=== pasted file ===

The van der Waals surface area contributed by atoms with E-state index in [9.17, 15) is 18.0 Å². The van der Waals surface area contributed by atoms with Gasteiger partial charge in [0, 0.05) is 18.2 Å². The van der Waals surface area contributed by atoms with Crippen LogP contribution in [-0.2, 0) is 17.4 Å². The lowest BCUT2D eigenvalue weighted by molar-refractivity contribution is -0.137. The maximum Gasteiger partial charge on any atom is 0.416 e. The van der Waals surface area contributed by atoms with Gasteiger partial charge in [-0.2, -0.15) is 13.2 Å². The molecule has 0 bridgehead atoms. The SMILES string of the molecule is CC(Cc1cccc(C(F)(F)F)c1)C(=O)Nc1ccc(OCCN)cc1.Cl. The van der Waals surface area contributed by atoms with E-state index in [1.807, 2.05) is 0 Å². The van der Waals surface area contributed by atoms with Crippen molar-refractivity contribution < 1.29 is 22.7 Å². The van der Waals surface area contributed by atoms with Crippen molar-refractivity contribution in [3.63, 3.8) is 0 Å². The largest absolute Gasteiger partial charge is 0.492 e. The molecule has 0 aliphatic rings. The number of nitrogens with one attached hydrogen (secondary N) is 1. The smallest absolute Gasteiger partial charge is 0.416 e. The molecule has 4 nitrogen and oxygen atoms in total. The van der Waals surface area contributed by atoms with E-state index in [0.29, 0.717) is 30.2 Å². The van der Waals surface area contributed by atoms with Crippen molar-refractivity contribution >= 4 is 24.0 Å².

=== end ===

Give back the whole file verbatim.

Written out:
The van der Waals surface area contributed by atoms with E-state index in [9.17, 15) is 18.0 Å². The van der Waals surface area contributed by atoms with Gasteiger partial charge in [0, 0.05) is 18.2 Å². The van der Waals surface area contributed by atoms with Crippen LogP contribution in [-0.2, 0) is 17.4 Å². The lowest BCUT2D eigenvalue weighted by molar-refractivity contribution is -0.137. The maximum Gasteiger partial charge on any atom is 0.416 e. The van der Waals surface area contributed by atoms with Gasteiger partial charge in [-0.2, -0.15) is 13.2 Å². The molecule has 0 bridgehead atoms. The SMILES string of the molecule is CC(Cc1cccc(C(F)(F)F)c1)C(=O)Nc1ccc(OCCN)cc1.Cl. The van der Waals surface area contributed by atoms with E-state index in [1.807, 2.05) is 0 Å². The van der Waals surface area contributed by atoms with Crippen molar-refractivity contribution < 1.29 is 22.7 Å². The van der Waals surface area contributed by atoms with Crippen molar-refractivity contribution in [3.63, 3.8) is 0 Å². The largest absolute Gasteiger partial charge is 0.492 e. The molecule has 0 aliphatic rings. The number of nitrogens with one attached hydrogen (secondary N) is 1. The smallest absolute Gasteiger partial charge is 0.416 e. The molecule has 4 nitrogen and oxygen atoms in total. The van der Waals surface area contributed by atoms with E-state index in [0.29, 0.717) is 30.2 Å². The van der Waals surface area contributed by atoms with Crippen molar-refractivity contribution >= 4 is 24.0 Å².